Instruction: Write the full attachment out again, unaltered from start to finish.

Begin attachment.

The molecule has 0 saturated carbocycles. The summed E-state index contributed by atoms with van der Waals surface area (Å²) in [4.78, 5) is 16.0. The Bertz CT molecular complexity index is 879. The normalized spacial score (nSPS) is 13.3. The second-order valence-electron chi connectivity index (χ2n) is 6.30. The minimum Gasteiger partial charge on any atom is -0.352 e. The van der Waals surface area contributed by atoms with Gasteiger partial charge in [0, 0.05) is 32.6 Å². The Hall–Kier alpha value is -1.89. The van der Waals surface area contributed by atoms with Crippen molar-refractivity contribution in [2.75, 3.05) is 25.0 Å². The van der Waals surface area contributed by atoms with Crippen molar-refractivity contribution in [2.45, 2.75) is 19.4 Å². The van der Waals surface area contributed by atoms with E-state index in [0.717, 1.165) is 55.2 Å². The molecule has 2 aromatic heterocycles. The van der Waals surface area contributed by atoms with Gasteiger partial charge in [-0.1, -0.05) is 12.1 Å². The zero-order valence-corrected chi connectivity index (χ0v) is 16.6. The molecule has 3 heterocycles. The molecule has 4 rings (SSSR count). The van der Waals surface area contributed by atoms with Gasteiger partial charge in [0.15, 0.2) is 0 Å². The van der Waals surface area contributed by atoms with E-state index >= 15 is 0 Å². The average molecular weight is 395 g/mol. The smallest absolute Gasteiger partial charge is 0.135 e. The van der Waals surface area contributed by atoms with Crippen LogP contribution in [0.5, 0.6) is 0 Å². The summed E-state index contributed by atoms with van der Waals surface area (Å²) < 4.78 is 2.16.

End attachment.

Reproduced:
The molecule has 0 saturated carbocycles. The summed E-state index contributed by atoms with van der Waals surface area (Å²) in [4.78, 5) is 16.0. The Bertz CT molecular complexity index is 879. The normalized spacial score (nSPS) is 13.3. The second-order valence-electron chi connectivity index (χ2n) is 6.30. The minimum Gasteiger partial charge on any atom is -0.352 e. The van der Waals surface area contributed by atoms with Gasteiger partial charge in [0, 0.05) is 32.6 Å². The Hall–Kier alpha value is -1.89. The van der Waals surface area contributed by atoms with Crippen molar-refractivity contribution in [2.75, 3.05) is 25.0 Å². The van der Waals surface area contributed by atoms with Crippen molar-refractivity contribution in [2.45, 2.75) is 19.4 Å². The van der Waals surface area contributed by atoms with E-state index in [0.717, 1.165) is 55.2 Å². The molecule has 2 aromatic heterocycles. The van der Waals surface area contributed by atoms with Gasteiger partial charge in [-0.1, -0.05) is 12.1 Å². The zero-order valence-corrected chi connectivity index (χ0v) is 16.6. The molecule has 3 heterocycles. The molecule has 4 rings (SSSR count). The van der Waals surface area contributed by atoms with Gasteiger partial charge in [0.15, 0.2) is 0 Å². The van der Waals surface area contributed by atoms with E-state index >= 15 is 0 Å². The average molecular weight is 395 g/mol. The smallest absolute Gasteiger partial charge is 0.135 e. The van der Waals surface area contributed by atoms with Crippen LogP contribution in [0.5, 0.6) is 0 Å². The summed E-state index contributed by atoms with van der Waals surface area (Å²) < 4.78 is 2.16.